Scots judges, of course, sit as Justices of The UK Supreme Court and many Scots judges, Lord Reid, to name but one, made a significant contribution to the law of the United Kingdom in The House of Lords. I have fond memories of Dorset Yacht Co Ltd v Home Office [1970] AC 1004 from my days as a law student. The Wikipedia entry notes…”He was one of very few men to be appointed a Law Lord straight from the Bar, without any intervening judicial experience.”

The Scots won’t like this idea…but is it such a bad idea? Perhaps my Scots lawyer friends and fellow bloggers and tweeters can cast light to my English law based darkness on this matter?

The HeraldScotland reports: Former High Court judge Lord McCluskey said: “This is a substantial constitutional issue. Generations of lawyers have practised Scots law in the belief that Scottish courts were the final court of appeal.”

However, Paul McBride QC, a member of the working group that examined the proposals, said: “It is a very sensible move. If people do not want appeals being heard outside Scotland, then they should not support the European Convention on Human Rights. It is also important to note that Scottish judges sit on the UK Supreme Court.”

Lallands Peat Worrier is on the money with this observation on the ‘issue’…

There are a number of stratagems which the villainous might devise to trample over the integrity of ancient Scottish institutions and impose Union-uniformity where once flourished independence and diversity. Making those plans generally available by publishing them freely online does not, I dare say, cut a particularly Machiavellian caper when it comes to the sensitive art of Union statecraft.  It robs the mischief of all finesse. It suspends suspense.

Justiciary? Supreme? Hyslop’s is/ought guddle…

And another one… Eighth resignation in day of turmoil: McGovern resigns over Society “gagging”

While English lawyers question the value of The Law Society of England & Wales (I shall return to this issue at another time) members of The Scottish Law Society Council appear to be resigning on a regular basis….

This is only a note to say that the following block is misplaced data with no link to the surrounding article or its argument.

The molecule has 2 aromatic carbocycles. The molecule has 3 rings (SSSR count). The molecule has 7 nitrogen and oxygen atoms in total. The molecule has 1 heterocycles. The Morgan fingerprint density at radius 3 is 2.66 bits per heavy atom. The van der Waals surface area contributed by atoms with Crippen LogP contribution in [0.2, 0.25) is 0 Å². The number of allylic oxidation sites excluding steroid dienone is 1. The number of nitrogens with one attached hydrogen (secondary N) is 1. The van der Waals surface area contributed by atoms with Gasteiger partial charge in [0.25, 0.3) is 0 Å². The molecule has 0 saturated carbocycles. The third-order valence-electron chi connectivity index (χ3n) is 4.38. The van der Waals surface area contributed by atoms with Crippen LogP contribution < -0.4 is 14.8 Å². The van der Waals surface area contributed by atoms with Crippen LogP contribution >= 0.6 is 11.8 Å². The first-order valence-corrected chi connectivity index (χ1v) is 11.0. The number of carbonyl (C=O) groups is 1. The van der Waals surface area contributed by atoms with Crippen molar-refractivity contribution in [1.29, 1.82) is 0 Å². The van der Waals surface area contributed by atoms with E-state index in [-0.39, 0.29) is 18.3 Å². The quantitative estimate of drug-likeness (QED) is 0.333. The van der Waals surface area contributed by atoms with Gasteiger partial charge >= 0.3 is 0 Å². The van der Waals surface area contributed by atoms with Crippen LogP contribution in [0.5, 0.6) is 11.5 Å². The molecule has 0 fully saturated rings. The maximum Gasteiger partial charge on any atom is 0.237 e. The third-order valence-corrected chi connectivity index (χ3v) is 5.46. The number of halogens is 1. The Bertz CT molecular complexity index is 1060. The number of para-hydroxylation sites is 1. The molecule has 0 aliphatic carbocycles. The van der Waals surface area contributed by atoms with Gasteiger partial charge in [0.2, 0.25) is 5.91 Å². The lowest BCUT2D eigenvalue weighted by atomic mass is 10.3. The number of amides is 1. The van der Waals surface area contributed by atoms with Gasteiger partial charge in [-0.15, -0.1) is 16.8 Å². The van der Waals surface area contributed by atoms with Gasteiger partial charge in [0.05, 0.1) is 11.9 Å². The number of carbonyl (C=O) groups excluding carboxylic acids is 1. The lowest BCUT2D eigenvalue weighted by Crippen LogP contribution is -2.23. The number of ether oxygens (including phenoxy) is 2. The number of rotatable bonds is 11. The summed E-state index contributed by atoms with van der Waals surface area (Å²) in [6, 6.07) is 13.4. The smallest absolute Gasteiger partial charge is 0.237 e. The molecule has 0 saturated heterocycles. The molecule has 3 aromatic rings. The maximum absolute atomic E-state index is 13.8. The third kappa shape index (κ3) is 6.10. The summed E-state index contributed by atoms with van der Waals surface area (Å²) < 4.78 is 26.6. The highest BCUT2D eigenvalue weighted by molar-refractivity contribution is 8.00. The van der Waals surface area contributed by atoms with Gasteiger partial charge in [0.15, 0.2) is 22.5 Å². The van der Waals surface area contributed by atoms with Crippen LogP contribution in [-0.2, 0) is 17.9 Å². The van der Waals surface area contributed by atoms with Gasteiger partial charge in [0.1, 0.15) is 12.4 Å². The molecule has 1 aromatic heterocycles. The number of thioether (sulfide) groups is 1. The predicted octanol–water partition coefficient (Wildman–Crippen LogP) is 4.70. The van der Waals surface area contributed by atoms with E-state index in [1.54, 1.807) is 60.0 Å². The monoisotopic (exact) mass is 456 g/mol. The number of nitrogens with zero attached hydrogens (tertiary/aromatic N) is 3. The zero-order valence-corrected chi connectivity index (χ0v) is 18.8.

The Firm has the story.

AND finally…  The Guardian…

Libya’s rulers must know crimes against humanity will be punished

While Cameron, using prose more suited to an American politician, called for Gaddafi to go…and threatens military action – action which may well not be supported by his Lib-Dem chums? – I cannot help but wonder why we don’t take the same stance, for example, with the Chinese in Tibet, Mugabe in Zimbabwe, The Iranians….. and quite a few more regimes around the world……

The Americans, of course, are not keen for the mercenaries killing people in Libya to be indicted and sent to the ICC.  That would set a very awkward precedent.

US’ immunity for Libya mercenaries aim to protect American war criminals

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What we have said about the value of leading counsel leads on to a further and deeper concern. There is a reluctance among junior advocates practising in criminal law to apply for silk. The reason given by them is that they see no future for Queen’s Counsel in publicly funded criminal work. This is a serious problem. There needs to be sufficient incentive for Queen’s Counsel to undertake such work, since otherwise there will be insufficient incentive for junior barristers and solicitor advocates with higher court rights in the field of criminal law to apply for appointment as Queen’s Counsel. If the ranks of

Queen’s Counsel experienced in criminal law diminish and ultimately disappear, it will have serious implications at both ends of the profession. Those with ambition and talent who are seeking to enter the profession are likely to avoid criminal work and to look to specialise in other areas. Over time, this will have adverse effects on the availability of skilled representation for prosecutors, defendants and on the efficiency of the trial process. Just as worryingly, it will reduce the pool of candidates suitable for appointment to the bench as criminal judges.



A most interesting document….. I don’t really need to comment on this.  Some lawyers will read it…. but will anyone else?  Will Government bother to read it?  Yes… but will they take any notice of it? Only time will tell….and there was a time when I would have been able to say… that government probably would take notice rather than leave the answer to the ‘effluxion of time’ to find out the answer.


There is a lot more in this paper than the extract on Criminal Law above…. far more…and all of it of value to the legal landscape of our future ….

Document Dated 11 February 2011.